Safety guidelines help to reduce accidents
In the time it takes to read this, a child will be severely injured and admitted to an emergency room as the result of a playground-related accident. It is estimated that more than 170,000 such injuries occur each year.
According to the National Recreation and Park Association, Arlington, Va., local recreation and park resources are used by 75 percent of the U.S. population (more than 192 million people); 71 percent of Americans live within walking distance of a park or playground. The NRPA and the National Playground Safety Institute (NPSI) — a continuing education arm of NRPA — have developed safety guidelines recognized as industry standards and identified 12 of the leading causes of injury on playgrounds. They are:
* Improper Protective Surfacing. More than 70 percent of all accidents on playgrounds result from children falling. Hard surfaces, such as concrete, blacktop, packed earth or grass are not acceptable under play equipment. The surface or ground under and around the playground equipment should be soft enough to cushion a fall. Acceptable surfacing materials include hardwood fiber/mulch, sand and pea gravel.
* Inadequate Fall Zone. A fall zone should be covered with protective surfacing material and extend a minimum of six feet in all directions from the edge of stationary play equipment. Swings require a much greater fall zone, one that extends two times the height of the pivot or swing hanger in front of and behind the swings seats, as well as six feet to the side of the support structure.
* Protrusion and Entanglement Hazards. A protrusion hazard is a component or piece of hardware that might be capable of impaling or cutting a child should the child fall against the hazard. Some protrusions may catch strings or items of clothing the child might be wearing. Special attention should be paid to the tops of slides and sliding devices. Ropes should be anchored securely at both ends and incapable of forming a loop or a noose.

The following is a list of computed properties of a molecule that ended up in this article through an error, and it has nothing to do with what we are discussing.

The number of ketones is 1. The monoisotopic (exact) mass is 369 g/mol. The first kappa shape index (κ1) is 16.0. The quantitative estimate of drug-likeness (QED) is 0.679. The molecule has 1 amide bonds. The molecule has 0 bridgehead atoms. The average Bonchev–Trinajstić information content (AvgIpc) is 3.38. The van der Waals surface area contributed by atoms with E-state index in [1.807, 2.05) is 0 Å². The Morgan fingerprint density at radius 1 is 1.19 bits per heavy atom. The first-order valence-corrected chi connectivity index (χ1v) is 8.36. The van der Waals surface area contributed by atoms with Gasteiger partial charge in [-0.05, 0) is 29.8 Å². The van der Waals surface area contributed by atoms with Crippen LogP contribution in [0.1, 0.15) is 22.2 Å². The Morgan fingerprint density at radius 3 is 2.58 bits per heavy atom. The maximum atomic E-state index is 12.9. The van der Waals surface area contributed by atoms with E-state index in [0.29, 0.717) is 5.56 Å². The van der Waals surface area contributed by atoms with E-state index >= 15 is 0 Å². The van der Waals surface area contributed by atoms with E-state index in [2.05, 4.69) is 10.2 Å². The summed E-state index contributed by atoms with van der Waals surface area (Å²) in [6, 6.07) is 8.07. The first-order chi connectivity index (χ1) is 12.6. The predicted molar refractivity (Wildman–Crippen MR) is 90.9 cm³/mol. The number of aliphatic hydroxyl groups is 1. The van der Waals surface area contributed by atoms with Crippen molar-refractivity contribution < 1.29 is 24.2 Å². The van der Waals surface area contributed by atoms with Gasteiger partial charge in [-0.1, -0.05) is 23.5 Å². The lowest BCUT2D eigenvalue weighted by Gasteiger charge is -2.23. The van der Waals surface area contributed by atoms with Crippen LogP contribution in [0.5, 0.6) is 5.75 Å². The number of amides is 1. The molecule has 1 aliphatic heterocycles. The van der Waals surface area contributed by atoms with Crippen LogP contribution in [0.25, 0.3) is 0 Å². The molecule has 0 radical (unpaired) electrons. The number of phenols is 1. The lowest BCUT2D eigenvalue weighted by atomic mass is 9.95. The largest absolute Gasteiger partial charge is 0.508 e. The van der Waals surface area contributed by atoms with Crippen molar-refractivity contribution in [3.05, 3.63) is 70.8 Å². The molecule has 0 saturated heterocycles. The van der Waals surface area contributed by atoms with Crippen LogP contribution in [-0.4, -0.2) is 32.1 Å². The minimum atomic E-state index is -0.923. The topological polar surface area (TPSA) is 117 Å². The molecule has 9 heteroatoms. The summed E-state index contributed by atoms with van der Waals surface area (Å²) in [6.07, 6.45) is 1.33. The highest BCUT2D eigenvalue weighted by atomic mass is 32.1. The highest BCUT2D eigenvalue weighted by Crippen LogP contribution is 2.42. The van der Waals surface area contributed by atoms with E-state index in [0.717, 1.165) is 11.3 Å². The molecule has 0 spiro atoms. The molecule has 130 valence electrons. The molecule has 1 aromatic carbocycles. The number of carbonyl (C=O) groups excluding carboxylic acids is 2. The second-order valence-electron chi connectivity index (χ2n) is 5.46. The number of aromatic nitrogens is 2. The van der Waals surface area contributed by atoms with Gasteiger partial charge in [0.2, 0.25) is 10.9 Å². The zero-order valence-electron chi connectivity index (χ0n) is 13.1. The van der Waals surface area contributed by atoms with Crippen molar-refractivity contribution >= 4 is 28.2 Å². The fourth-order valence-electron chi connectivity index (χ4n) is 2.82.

* Entrapment Openings. Enclosed openings on playground equipment must be checked for head entrapment hazards. Children often enter openings feet first and attempt to slide through the opening. If the opening is not large enough, it may allow the body to pass through the opening and entrap the head. There should be no openings on playground equipment that measure between three-and-one-half inches and nine inches.
* Insufficient Equipment Spacing. Improper spacing between pieces can cause overcrowding of a play area. Fall zones for equipment should not overlap to prevent the possibility of a child falling off one structure and striking another. There should be at least 12 feet between two structures, and swings and other pieces of moving equipment should be located away from other structures.
* Trip Hazards. Exposed concrete footings, abrupt changes in surface elevations, tree roots, tree stumps and rocks are common trip hazards that should be removed in play areas.
* Lack of Supervision. A play area should be designed so it is easy for a parent or caregiver to observe children at play. Young children are constantly challenging their own abilities and are often unable to recognize potential hazards. It is estimated that more than 40 percent of all playground injuries are directly related to lack of supervision in some way.
* Age-In-appropriate Activities. It is important to make sure the equipment in the playground setting is appropriate for the age of the intended user. Areas for preschool-age children should be separate from areas intended for school-age children.
* Lack of Maintenance. There should be no missing, broken or worn out components on playground equipment. All hardware should be secure.
* Pinch, Crush, Shearing and Sharp Edge Hazards. Playground equipment should not contain sharp edges or points that could cut skin. Moving components such as suspension bridges, track rides, merry-go-rounds, seesaws and some swings should be checked to make sure there are no moving parts or mechanisms that might crush or pinch a child's finger.
* Platforms with No Guardrails. Elevated surfaces, such as platforms, ramps and bridgeways should have guardrails to prevent falls. Pre-school-age children are more at risk from falls, and equipment intended for this age group should have guardrails on elevated surfaces higher than 20 inches. Equipment intended for school-age children should have guardrails on elevated surfaces higher than 30 inches.
* Equipment Not Recommended for Public Playgrounds. Accidents associated with certain types of equipment have resulted in the Consumer Product Safety Commission recommending they not be used on public playgrounds. Swinging exercise rings and trapeze bars are considered athletic as opposed to playground equipment. Overhead hanging rings that have a short amount of chain and are intended for use as a ring trek — generally four to eight rings — are okay for public playground equipment.